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The Pessimist’s Take – Sean Spence’s Role In 2015

While the Pittsburgh Steelers may have gained some tangible evidence of improvement, improving their win total by three games and hosting a playoff game as a division champion for the first time in four seasons, there is no doubt that the team is far from a finished product.

No team, of course, is a finished product in the offseason. Every team loses players to free agency and retirement, and replaces them through the same free agency process, as well as the draft.

With all of the change that occurs during the offseason, it’s often difficult to predict how a particular team might fare. They may wind up holding the Lombardi trophy or the first overall draft pick when all is said and done.

In order to gain a better feel for not only the issues facing the team this year, but how those issues might play out, it’s useful to take the devil’s advocate approach. This is the pessimistic side of the coin.

Question: Will Sean Spence still be a big presence in his second season back from injury?

Former 2012 third-round draft selection Sean Spence had a long time to wait in order to make his professional debut, spending his first two years in the league rehabbing a severe, career-threatening knee injury.

That he has returned to the field at all is already an immense success story, and an occasion to be celebrated generally. That he took on a significant role in the defense as the season progressed, and appeared to play unhindered by his damaged knee, was remarkable.

To presume that his career will continue on an upward trajectory, however, is premature, largely because the Steelers are no doubt anticipating second-year former first-round draft pick Ryan Shazier to be fully prepared to see full-time duty as the starting mack linebacker after missing much of his rookie season.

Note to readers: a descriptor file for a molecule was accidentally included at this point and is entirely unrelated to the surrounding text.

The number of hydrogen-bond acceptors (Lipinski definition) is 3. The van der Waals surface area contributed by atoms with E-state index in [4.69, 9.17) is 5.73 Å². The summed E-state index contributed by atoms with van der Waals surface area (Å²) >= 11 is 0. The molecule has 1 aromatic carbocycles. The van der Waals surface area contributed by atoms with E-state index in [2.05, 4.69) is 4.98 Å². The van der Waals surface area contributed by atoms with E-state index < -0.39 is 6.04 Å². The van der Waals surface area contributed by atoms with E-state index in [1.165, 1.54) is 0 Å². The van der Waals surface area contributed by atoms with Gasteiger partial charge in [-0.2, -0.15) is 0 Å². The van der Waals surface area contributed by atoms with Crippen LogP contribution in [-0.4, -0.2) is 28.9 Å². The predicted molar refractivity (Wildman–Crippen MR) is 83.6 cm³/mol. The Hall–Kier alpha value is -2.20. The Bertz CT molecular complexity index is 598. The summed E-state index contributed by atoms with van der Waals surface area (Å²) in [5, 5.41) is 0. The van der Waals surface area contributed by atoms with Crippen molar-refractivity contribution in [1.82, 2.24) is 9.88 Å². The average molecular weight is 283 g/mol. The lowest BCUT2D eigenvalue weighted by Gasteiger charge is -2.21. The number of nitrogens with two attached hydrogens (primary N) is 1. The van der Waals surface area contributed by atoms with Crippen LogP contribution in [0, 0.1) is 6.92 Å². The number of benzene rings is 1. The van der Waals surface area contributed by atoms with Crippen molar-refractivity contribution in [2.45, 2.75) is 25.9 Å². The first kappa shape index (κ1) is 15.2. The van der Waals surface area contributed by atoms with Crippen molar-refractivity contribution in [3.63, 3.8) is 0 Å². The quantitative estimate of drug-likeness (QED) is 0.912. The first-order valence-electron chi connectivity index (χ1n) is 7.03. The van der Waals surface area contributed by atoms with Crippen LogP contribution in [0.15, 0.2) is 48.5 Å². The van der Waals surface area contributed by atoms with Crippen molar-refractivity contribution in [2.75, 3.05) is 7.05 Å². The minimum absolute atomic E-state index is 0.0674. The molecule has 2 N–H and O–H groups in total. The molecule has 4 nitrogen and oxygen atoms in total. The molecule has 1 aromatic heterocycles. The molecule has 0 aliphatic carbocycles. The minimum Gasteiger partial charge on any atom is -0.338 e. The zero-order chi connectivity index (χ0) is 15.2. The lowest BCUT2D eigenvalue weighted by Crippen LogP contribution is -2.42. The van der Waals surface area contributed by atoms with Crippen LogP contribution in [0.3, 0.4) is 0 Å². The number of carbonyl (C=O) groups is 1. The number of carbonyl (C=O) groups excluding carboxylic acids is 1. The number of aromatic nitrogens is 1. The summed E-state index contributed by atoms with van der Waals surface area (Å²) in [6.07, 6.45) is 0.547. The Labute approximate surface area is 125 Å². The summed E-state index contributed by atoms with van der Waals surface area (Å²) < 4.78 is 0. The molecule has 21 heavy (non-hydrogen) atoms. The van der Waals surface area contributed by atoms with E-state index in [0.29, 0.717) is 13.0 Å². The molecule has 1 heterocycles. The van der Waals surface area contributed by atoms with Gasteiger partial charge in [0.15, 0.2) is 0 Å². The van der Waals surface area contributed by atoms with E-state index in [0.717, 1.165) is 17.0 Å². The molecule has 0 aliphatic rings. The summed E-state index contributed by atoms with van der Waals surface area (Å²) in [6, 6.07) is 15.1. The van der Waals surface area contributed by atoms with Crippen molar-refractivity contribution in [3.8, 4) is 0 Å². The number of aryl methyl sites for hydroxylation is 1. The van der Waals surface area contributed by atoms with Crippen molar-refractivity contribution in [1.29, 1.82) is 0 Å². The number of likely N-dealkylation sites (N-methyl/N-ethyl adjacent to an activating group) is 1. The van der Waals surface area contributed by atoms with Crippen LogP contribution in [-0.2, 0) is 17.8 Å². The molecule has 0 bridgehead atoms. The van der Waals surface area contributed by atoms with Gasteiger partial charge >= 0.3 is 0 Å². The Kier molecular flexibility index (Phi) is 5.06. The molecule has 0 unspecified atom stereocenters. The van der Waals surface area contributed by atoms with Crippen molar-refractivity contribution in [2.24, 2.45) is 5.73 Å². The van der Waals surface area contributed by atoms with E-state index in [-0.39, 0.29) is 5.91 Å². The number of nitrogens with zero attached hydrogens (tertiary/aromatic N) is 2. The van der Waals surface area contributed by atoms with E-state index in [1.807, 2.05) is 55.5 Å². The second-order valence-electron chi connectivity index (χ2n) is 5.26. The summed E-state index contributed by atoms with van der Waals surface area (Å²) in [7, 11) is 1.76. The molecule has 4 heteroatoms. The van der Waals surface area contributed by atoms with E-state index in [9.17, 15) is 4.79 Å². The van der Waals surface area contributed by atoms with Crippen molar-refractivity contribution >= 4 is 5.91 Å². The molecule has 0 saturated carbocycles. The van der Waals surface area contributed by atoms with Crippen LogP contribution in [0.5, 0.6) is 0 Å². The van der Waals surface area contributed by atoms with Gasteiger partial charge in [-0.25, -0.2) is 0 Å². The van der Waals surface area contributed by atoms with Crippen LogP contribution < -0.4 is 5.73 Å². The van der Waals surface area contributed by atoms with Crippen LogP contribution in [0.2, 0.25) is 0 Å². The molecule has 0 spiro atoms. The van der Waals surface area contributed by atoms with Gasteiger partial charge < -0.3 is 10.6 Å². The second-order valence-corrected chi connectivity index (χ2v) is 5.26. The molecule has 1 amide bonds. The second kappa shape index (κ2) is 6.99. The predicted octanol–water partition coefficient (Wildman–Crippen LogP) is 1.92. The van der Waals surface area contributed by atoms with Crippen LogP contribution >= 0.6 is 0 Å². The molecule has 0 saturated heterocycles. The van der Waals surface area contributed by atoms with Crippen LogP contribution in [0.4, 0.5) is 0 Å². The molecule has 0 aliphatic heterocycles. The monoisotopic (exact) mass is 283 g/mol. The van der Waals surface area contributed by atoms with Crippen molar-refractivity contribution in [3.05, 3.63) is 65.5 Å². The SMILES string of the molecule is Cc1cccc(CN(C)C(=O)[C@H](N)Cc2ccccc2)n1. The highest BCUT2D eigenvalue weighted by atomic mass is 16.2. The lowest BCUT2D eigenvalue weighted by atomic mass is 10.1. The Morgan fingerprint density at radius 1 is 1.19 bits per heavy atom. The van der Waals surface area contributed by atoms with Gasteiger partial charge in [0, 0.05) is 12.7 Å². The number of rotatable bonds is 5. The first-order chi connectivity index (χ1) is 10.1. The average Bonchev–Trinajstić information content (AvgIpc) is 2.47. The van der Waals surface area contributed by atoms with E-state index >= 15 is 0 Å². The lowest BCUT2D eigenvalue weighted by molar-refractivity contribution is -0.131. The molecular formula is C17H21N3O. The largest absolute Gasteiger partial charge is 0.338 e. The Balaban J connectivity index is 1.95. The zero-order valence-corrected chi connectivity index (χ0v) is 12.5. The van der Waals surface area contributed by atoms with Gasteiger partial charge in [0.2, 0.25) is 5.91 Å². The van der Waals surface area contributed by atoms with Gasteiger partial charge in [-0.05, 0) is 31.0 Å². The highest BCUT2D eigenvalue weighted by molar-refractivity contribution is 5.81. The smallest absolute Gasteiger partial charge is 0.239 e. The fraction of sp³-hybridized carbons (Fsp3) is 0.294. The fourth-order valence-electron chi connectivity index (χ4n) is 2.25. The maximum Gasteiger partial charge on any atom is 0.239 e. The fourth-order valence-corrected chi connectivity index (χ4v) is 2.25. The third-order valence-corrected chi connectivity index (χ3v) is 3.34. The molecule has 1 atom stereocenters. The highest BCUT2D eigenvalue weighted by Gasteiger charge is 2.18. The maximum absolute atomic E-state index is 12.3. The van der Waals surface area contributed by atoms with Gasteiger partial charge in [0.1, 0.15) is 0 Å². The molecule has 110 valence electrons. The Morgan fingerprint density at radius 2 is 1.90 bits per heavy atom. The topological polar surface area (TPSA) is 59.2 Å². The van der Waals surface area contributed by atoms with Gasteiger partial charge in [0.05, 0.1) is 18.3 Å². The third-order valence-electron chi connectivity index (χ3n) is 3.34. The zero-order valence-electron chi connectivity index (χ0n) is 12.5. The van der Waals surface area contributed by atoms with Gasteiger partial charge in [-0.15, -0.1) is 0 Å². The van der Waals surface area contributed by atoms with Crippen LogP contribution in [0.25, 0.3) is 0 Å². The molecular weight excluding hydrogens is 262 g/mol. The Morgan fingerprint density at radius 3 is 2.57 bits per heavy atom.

The Steelers, after all, put him in as a starter immediately, and he was only initially removed from the lineup due to injury. When he returned, he was behind in practice reps and preparation, truncating his role within the defense, which allowed Spence and Vince Williams to stake their claim for much of the rest of the season.

I don’t anticipate that that will be the case for a second straight season. The injuries that Shazier suffered all appeared to be of the freak accident variety, and do not suggest a chronic problem. And it’s always difficult for rookies to catch up once they begin missing time.

Shazier should be a much more complete player, the player that Pittsburgh envisioned when they drafted him, in his second season.

Because the Steelers do like the depth that they have at inside linebacker, chances are that they will make occasional use of Spence, as well as Williams, depending on the offensive look and defensive personnel on the field, but I do not anticipate Spence featuring prominently in the defense again, barring injury.

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